The Second Amendment
Despite the Supreme Court’s 2008 Heller decision, I have never thought that a reasonable reading of the 2nd Amendment guaranteed an individual’s unequivocal right to possess firearms. In fact, the only Supreme Court decision that focused on the 2nd Amendment, US vs. Miller in 1939, found that there is no individual right to bear arms independent of the nation’s self-defense interests. There is also reason to believe that Madison wrote the 2nd Amendment to protect the rights of southern states to have militias that they could use to put down slave revolts.
I do believe, however, that every person has an inherent right to self-defense. I take this to not be a civil right enshrined in law, but as a basic human right. Although there are weapons that are designed to be used for defensive roles, assault rifles, by definition, are not. I have no sympathy for those who argue that their guns are necessary for defense against a tyrannical government. I have seen four Apache helicopters on an attack run at a range in Fort Hood. If you think that your AR-15 will defend you, you’ve been watching too many bad action movies.
Good Guys with Guns
Lately, there have been demands to arm teachers to prevent school shootings. This is a variation on the idea that the only solution to gun violence is more good guys with guns. There are obvious reasons why this is untenable. We had problems with active shooters when I was in Afghanistan. The solution was not to have more people carrying guns, since everyone except me and the other two chaplains were already armed. The solution was to have a soldier standing at the ready at every meeting, doing nothing but looking for signs of hostility, prepared to shoot as soon as a weapon was drawn. That’s what the only “more guns” solution looks like – an armed guard standing with weapon drawn in every classroom, in every corridor of the mall, covering every line of sight in every public venue, etc. That’s not a country where I want to live.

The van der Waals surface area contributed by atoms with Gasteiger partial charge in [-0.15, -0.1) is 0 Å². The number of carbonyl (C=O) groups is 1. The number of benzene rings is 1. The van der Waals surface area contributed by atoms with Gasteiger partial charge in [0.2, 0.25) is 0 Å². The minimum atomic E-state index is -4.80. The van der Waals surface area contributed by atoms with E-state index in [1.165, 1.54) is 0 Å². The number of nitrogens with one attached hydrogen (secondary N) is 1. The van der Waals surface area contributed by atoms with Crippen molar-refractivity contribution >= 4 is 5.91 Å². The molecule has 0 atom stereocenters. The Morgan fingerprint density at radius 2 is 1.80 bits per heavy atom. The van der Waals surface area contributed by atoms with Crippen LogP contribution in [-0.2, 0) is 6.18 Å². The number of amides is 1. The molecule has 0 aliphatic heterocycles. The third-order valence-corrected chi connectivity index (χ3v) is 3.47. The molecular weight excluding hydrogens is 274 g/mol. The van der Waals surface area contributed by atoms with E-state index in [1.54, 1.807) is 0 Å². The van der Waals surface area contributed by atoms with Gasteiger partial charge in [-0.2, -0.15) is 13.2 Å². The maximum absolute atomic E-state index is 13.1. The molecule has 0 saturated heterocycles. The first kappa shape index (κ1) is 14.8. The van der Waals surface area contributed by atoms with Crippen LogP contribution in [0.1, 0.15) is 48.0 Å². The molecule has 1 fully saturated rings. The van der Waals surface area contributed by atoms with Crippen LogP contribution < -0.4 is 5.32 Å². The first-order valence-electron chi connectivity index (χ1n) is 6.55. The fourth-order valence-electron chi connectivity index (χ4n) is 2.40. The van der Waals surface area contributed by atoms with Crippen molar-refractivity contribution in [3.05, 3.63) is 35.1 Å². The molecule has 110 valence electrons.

Mass shootings are a complex problem, but not irreducibly complex. We shouldn’t pretend that our only options are an impossible perfect solution and doing nothing. So, what should be done? There are some means that, I believe, would help reduce the level of gun violence.
- Treating sources of terrorism consistently would be a good first step. White nationalism has always been an ideology associated with terrorism, from the lynchings of Reconstruction to the mass shooting in El Paso. As a terrorist ideology, white nationalist demands for racial purity are no different than demands for religious purity from other movements that we rightly label as terrorists.
- Ban assault weapons – that has already been shown to be effective.
- Ban high capacity magazines. Otherwise, thirty people are dead before the “good guy with a gun” has an opportunity to respond.
May God forgive me, if I ever demand my rights at the possible expense of another human being’s life.
- Conservatives had no problem with gun control when the Black Panthers were taking up arms to press for equal civil rights. As Governor of California, Ronald Reagan signed an act in 1967 banning the carrying by members of the public of loaded firearms in cities. He said there is “no reason why on the street today a citizen should be carrying loaded weapons.” It’s also curious how reticent the NRA is to come to the defense of registered African-American gun owners. ↩